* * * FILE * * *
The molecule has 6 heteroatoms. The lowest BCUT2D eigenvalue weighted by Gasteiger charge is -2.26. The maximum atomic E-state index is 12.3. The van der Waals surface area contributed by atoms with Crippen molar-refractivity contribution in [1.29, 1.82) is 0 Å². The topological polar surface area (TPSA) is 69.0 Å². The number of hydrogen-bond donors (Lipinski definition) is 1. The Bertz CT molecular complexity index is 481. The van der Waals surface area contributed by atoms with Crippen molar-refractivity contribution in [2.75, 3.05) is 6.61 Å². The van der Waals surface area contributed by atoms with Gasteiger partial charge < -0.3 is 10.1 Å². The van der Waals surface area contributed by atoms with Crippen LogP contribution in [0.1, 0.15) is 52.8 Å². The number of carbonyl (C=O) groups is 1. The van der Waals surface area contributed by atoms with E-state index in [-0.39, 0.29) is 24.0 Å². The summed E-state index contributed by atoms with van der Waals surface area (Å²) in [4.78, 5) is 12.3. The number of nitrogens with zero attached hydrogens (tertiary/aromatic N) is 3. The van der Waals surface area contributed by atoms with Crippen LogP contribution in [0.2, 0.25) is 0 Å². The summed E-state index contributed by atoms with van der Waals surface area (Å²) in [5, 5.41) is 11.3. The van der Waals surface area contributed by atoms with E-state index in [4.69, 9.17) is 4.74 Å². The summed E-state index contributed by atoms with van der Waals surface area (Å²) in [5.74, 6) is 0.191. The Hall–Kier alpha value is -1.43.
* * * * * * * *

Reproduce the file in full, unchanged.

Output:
The molecule has 6 heteroatoms. The lowest BCUT2D eigenvalue weighted by Gasteiger charge is -2.26. The maximum atomic E-state index is 12.3. The van der Waals surface area contributed by atoms with Crippen molar-refractivity contribution in [1.29, 1.82) is 0 Å². The topological polar surface area (TPSA) is 69.0 Å². The number of hydrogen-bond donors (Lipinski definition) is 1. The Bertz CT molecular complexity index is 481. The van der Waals surface area contributed by atoms with Crippen molar-refractivity contribution in [2.75, 3.05) is 6.61 Å². The van der Waals surface area contributed by atoms with Gasteiger partial charge < -0.3 is 10.1 Å². The van der Waals surface area contributed by atoms with Crippen LogP contribution in [0.1, 0.15) is 52.8 Å². The number of carbonyl (C=O) groups is 1. The van der Waals surface area contributed by atoms with E-state index in [-0.39, 0.29) is 24.0 Å². The summed E-state index contributed by atoms with van der Waals surface area (Å²) in [4.78, 5) is 12.3. The number of nitrogens with zero attached hydrogens (tertiary/aromatic N) is 3. The van der Waals surface area contributed by atoms with Crippen LogP contribution in [0.2, 0.25) is 0 Å². The summed E-state index contributed by atoms with van der Waals surface area (Å²) in [5, 5.41) is 11.3. The van der Waals surface area contributed by atoms with E-state index in [4.69, 9.17) is 4.74 Å². The summed E-state index contributed by atoms with van der Waals surface area (Å²) in [5.74, 6) is 0.191. The Hall–Kier alpha value is -1.43.